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How to Get Started With a Mediated Divorce
When you are ready to get more information about a mediated divorce it is important to schedule a joint consultation with your spouse. This avoids creating a possible conflict of interest when one party contacts a lawyer on their own, then wants that lawyer to become a mediator for both parties.
Nebraska Legal Group has many attorneys that are qualified and highly skilled in the area of mediation. You can schedule an initial consultation with one of our attorneys and your spouse by calling 402.509.7033 and asking for a consultation relating to a mediated divorce.
What happens during mediation?
Each mediator may have a slightly different process. However, generally speaking, you will go through the following three steps:
- Individual sessions
After an introduction from the mediator, individual sessions will be scheduled and expectations for the remainder of the process will be set.
These individual sessions will provide a broad overview for the mediator of the level of conflict, as well as the different perspectives, goals, and concerns for each spouse.
Based on these initial meetings, the mediator will recommend the next steps – usually joint sessions or “shuttle diplomacy”.
- Joint session(s) or “shuttle diplomacy”
In joint sessions, the mediator meets with both you and your spouse in the same room. Generally, an open and forward-looking discussion is held, facilitated according to some ground rules that ensure respect and cordiality is maintained.
Alternatively, the mediator may schedule additional individual sessions so that each party communicates indirectly (through the mediator) with each other.
During the process, the mediator will help you evaluate whether any proposed solutions are workable for you both and explain the legal ramifications but will NOT offer any legal advice.
- Drafting of an agreement
Providing you and your spouse are able to reach a full or partial agreement, the mediator will draft a document to outline the agreement.
If you and your spouse have attorneys, the agreement should be checked before being signed and submitted to the court.
What happens if no agreement is possible?
Even if you and your spouse are unable to reach a full and binding agreement, the mediation process may not be a waste of time.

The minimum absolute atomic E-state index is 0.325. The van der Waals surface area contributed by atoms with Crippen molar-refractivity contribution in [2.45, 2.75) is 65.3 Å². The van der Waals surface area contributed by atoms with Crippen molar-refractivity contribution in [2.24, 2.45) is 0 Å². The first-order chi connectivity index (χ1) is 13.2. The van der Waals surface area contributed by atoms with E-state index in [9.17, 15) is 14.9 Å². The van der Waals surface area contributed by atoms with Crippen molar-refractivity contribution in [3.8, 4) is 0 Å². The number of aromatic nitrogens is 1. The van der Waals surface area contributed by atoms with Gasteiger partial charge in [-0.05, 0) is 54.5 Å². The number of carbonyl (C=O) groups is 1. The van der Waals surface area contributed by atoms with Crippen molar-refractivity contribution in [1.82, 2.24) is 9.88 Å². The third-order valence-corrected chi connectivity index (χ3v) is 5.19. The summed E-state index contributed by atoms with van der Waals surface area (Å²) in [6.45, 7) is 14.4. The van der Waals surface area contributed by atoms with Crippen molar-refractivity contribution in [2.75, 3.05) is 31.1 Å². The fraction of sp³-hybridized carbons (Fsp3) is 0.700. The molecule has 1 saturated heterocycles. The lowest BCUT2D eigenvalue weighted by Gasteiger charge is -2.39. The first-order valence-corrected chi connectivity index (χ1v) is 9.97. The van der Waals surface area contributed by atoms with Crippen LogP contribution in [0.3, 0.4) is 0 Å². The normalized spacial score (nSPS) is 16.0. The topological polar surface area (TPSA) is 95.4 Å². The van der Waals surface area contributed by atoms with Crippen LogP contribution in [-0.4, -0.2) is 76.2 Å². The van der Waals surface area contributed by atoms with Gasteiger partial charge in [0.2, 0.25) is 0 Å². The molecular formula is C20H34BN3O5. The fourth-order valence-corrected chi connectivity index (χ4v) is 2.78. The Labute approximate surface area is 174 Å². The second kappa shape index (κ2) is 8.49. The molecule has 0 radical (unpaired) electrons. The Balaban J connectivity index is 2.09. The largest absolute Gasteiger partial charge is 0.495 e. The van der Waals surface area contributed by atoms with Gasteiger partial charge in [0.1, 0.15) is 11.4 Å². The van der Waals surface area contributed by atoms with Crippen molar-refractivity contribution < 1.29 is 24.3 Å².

You may be able to resolve some issues and reach a partial, temporary or trial agreement. If that’s not possible, perhaps you have done some groundwork for future negotiations.
All of this lowers the threat of litigation and an expensive, drawn-out court battle.
Need help with mediation in Nebraska?
Speak with an experienced divorce attorney who can help guide you through the mediation process. Contact us at Nebraska Legal Group for a free case evaluation.
Need Legal Assistance From a Nebraska Divorce Mediation Attorney?
Call Nebraska Legal Group at 402.509.7033 or get started with a free case evaluation.
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Frequently Asked Questions
Does divorce mediation work?
Divorce mediation can be one of the most powerful tools a couple can use to resolve their divorce issues. Couples who commit to the mediation process have a very high likelihood of succeeding in settling their divorce cases through this process.
How long does a mediated divorce take?
Mediation is one of the shortest paths available in the divorce process. With an effective mediator and motivated parties, a divorce can often be resolved within thirty (30) days, however under state statute, the divorce cannot be finalized until at least 60 days after service of the complaint. This means that even if the parties are in total agreement on day 15, they still have to wait until day 61 to actually be divorced. This is true in all divorce cases, mediated or otherwise.
How much does a mediated divorce cost?
Mediated divorces cost far less than regular divorces, because the parties are hiring only one lawyer, who is acting as a third party neutral. The cost of a mediated divorce will ultimately depend on the complexity of the issues in the case, and how long the mediator will have to spend settling the matter.